1939-45 Star. Miniature gilt metal six-pointed faceted star with lateral loop for ribbon suspension; the face with the crowned cipher of King and Emperor George VI centrally within a stippled ring inscribed ‘THE 1939 - 1945 STAR’; the reverse plain; diameter 18.06mm (0.71 inch).

The Star was instituted in 1945 to be awarded for operational service between the declaration of war (3 September 1939) and V.J. Day (2 September 1945). Army personnel were required to complete six months’ service in an operational command. Airborne troops qualified if they had participated in any airborne operation and had completed two months’ service in a fully operational unit. Naval personnel were required to completed six months’ service and at least one voyage in an operational area. Air Force personnel were required to participate in operations against the enemy and to complete two months’ service in an operational unit. Non-aircrew personnel were required to complete six months’ service in an area of operational army command. For Royal Observer Corps personnel, the requirement was 1,080 days’ service. The Star was awarded immediately if service was terminated by death, disability or wounding. The award of a gallantry medal or of a Mention in Despatches led to immediate qualification for the Star.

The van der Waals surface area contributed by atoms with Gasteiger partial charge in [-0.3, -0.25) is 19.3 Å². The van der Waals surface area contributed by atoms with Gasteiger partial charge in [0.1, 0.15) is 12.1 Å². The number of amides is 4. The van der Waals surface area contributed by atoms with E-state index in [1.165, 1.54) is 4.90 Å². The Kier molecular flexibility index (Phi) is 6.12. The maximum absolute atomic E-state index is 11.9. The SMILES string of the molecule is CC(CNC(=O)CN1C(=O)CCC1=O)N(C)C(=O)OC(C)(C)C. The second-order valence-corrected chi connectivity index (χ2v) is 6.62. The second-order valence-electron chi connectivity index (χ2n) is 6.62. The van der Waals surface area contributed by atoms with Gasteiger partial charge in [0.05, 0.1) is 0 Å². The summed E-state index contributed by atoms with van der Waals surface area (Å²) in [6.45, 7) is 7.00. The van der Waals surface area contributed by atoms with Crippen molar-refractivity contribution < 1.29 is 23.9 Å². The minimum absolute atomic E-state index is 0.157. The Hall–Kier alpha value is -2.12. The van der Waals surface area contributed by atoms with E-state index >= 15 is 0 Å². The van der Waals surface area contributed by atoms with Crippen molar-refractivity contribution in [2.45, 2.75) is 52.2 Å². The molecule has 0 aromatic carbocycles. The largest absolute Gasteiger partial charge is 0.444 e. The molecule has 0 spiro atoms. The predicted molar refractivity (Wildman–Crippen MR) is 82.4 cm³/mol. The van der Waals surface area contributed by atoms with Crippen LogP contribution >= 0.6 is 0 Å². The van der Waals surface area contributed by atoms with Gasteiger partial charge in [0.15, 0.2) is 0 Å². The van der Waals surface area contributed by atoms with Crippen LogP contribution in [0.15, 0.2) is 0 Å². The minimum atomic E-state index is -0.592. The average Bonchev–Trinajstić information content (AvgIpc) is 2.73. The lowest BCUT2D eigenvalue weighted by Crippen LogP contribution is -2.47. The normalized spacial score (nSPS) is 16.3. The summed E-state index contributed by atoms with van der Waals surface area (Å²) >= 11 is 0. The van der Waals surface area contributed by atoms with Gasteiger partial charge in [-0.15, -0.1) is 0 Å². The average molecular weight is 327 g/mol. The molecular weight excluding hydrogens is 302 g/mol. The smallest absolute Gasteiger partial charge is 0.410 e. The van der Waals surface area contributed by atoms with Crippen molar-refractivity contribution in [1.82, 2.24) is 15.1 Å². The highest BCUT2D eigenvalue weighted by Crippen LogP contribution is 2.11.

Defence Medal, 1939-1945. Miniature circular cupro-nickel medal with claw and ribbon bar suspension; the face with the head of King George VI facing left, circumscribed ‘GEORGIVS VI D: G: BR. OMN: REX F: D: IND: IMP. (George VI by the Grace of God King of Great Britain, Defender of the Faith, Emperor of India); the reverse with a crowned oak sapling with lion supporters, wavy lines representing the sea below, dated ‘1939’ and ‘1945’ upper left and upper right respectively, inscribed below ‘THE DEFENCE MEDAL’; diameter 18.89mm (0.74 inch).